A bluffer's guide to regional Italian and where to try it in Melbourne

Cannoli stuffed with ricotta and dipped in pistachio is a Sicilian dessert staple.
Cannoli stuffed with ricotta and dipped in pistachio is a Sicilian dessert staple. Photo: Wayne Taylor

It's been a helluva specific year in Italian restaurants. Region-specific dining is on the rise, yet most struggle to pin Italian dishes to the map. Here's a bluffer's guide to a few of the boot's most delicious regions.

Emilia-Romagna

All hail the mountains and plains of Emilia-Romagna, ground zero for parmesan, Massimo Bottura and balsamic vinegar. This rich belt runs right across the peninsular encompassing Modena, Reggio Emilia, Rimini and its capital Bologna, lovingly known as the fat one. Antipasti-wise, its great gift to pre-gaming is mortadella (the spiced, spongy pork sausage called baloney in the States) and gnocco fritto, yeasty dough pieces deep fried into fluffy puffed-up pillows – try it with whipped mortadella at Trattoria Emilia in the old Gill's site.This is also egg pasta central with special mentions going to tortellini – ricotta and spinach versions with sage butter are common, as is the use of butter, period. See also tagliatelle made extra light with spinach, and to go with it, bolognese, traditionally made with pork and veal, not beef. Rabbit alla cacciatore (with onion, capsicum served over polenta) is huge in Modena. Get some lambrusco or sangiovese in your glass, and chase everything with nocino (liqueur flavoured with green walnuts).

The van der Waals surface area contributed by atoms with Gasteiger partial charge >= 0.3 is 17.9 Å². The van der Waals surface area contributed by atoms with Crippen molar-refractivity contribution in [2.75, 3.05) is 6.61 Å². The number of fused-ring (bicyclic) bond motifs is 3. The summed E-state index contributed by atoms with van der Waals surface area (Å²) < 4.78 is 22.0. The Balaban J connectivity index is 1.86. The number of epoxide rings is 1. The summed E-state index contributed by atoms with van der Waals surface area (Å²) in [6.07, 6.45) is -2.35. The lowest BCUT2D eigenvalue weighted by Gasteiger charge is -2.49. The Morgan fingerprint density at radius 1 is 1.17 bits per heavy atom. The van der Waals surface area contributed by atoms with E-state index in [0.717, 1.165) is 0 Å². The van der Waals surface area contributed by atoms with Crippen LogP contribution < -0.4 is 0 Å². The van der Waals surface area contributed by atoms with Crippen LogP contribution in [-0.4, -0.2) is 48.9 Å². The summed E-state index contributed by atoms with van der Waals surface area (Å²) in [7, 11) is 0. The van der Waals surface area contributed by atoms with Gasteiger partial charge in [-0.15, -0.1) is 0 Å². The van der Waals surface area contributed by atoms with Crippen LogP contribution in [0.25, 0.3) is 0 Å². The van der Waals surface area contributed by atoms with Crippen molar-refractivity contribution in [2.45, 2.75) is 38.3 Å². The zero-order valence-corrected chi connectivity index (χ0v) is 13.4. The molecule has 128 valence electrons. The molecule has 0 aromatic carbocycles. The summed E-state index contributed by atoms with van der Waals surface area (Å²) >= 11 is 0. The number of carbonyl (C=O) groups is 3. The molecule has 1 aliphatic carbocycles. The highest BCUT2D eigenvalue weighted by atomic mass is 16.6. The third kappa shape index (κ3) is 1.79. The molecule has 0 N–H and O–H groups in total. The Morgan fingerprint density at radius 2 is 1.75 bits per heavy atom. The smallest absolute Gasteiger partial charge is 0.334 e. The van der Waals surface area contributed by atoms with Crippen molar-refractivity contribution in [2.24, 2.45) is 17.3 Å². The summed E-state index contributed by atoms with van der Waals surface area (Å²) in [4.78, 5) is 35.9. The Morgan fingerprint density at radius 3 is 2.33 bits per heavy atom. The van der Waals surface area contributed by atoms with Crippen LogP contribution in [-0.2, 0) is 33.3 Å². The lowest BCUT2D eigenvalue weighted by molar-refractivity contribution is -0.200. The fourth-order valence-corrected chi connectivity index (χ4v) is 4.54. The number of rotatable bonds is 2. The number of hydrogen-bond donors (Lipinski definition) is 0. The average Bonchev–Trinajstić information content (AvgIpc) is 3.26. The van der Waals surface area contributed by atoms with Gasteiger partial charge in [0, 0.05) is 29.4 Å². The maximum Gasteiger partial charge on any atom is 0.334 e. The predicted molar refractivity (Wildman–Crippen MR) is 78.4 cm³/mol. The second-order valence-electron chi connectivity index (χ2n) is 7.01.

Try it at: Trattoria Emilia 360 Little Collins Street, Melbourne 03 9670 7214; Osteria la Passione 486 Bridge Road, Richmond 03 9428 2558

400 Gradi has approval from the Associazione Verace Pizza Napoletana.
400 Gradi has approval from the Associazione Verace Pizza Napoletana. Photo: Wayne Taylor
MELBOURNE, AUSTRALIA - APRIL 22:  T The cannoli stuffed with ricotta served at  Mr Ottorino in Johnston Street, Fitzroy on April 22, 2016 in Melbourne, Australia. The recently renovated restaurant is under new management offering a brand new concept to their customers.  (Photo by Wayne Taylor/Fairfax Media)

Cannoli stuffed with ricotta and dipped in pistachio is a Sicilian dessert staple. Photo: Wayne Taylor

Sicily

Pistachio, seafood and citrus-rich, it's the island off the toe of the boot where active volcano Mount Etna presides over new-wave flinty chardonnays and syrahs and where you definitely leave the gun, take the cannoli. Dessert is non-negotiable, especially those pastry cigars piped with ricotta (Rosa Mitchell's at Rosa's Canteen are winners), and gelato served in brioche buns with the cap used as a spoon. Cassata is massive too – a layer of ricotta and dried fruit over booze-and-juice-soaked sponge. Palermo up north is the holy grail of street snacks, though we've inherited the tamer versions such as arancini (rice balls), mini fried calzone, chickpea fritters and other deep-fried wonders, lots of which you'll find at Elwood newcomer Figo. Spleen burgers and intestines on sticks, sadly, haven't made it to Melbourne yet.